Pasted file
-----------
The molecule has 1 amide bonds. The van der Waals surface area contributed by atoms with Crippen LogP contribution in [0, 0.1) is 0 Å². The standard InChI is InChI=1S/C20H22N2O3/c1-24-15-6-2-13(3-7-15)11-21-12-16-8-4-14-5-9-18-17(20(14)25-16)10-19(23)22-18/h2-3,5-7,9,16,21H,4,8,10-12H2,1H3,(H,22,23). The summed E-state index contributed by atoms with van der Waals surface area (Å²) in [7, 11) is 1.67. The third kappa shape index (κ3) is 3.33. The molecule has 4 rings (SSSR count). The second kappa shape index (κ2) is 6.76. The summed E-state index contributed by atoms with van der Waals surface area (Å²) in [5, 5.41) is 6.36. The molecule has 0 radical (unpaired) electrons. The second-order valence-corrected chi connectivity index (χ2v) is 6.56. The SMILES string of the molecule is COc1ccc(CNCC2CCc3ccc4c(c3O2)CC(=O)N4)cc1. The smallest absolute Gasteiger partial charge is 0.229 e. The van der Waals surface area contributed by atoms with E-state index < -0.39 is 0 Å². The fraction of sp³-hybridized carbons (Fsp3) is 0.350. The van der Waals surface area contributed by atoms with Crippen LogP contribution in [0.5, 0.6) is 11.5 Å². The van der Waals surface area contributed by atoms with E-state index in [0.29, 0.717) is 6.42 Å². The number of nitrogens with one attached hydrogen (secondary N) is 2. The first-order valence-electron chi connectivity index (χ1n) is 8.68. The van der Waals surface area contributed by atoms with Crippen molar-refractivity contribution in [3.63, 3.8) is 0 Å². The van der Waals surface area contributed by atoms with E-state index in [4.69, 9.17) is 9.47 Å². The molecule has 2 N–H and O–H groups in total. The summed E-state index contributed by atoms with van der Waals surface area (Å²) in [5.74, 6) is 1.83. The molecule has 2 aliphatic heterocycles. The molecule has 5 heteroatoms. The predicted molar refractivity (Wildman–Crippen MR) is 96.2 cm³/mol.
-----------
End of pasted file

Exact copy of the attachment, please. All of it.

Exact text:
The molecule has 1 amide bonds. The van der Waals surface area contributed by atoms with Crippen LogP contribution in [0, 0.1) is 0 Å². The standard InChI is InChI=1S/C20H22N2O3/c1-24-15-6-2-13(3-7-15)11-21-12-16-8-4-14-5-9-18-17(20(14)25-16)10-19(23)22-18/h2-3,5-7,9,16,21H,4,8,10-12H2,1H3,(H,22,23). The summed E-state index contributed by atoms with van der Waals surface area (Å²) in [7, 11) is 1.67. The third kappa shape index (κ3) is 3.33. The molecule has 4 rings (SSSR count). The second kappa shape index (κ2) is 6.76. The summed E-state index contributed by atoms with van der Waals surface area (Å²) in [5, 5.41) is 6.36. The molecule has 0 radical (unpaired) electrons. The second-order valence-corrected chi connectivity index (χ2v) is 6.56. The SMILES string of the molecule is COc1ccc(CNCC2CCc3ccc4c(c3O2)CC(=O)N4)cc1. The smallest absolute Gasteiger partial charge is 0.229 e. The van der Waals surface area contributed by atoms with E-state index < -0.39 is 0 Å². The fraction of sp³-hybridized carbons (Fsp3) is 0.350. The van der Waals surface area contributed by atoms with Crippen LogP contribution in [0.5, 0.6) is 11.5 Å². The van der Waals surface area contributed by atoms with E-state index in [0.29, 0.717) is 6.42 Å². The number of nitrogens with one attached hydrogen (secondary N) is 2. The first-order valence-electron chi connectivity index (χ1n) is 8.68. The van der Waals surface area contributed by atoms with Crippen molar-refractivity contribution in [3.63, 3.8) is 0 Å². The van der Waals surface area contributed by atoms with E-state index in [4.69, 9.17) is 9.47 Å². The molecule has 2 N–H and O–H groups in total. The summed E-state index contributed by atoms with van der Waals surface area (Å²) in [5.74, 6) is 1.83. The molecule has 2 aliphatic heterocycles. The molecule has 5 heteroatoms. The predicted molar refractivity (Wildman–Crippen MR) is 96.2 cm³/mol.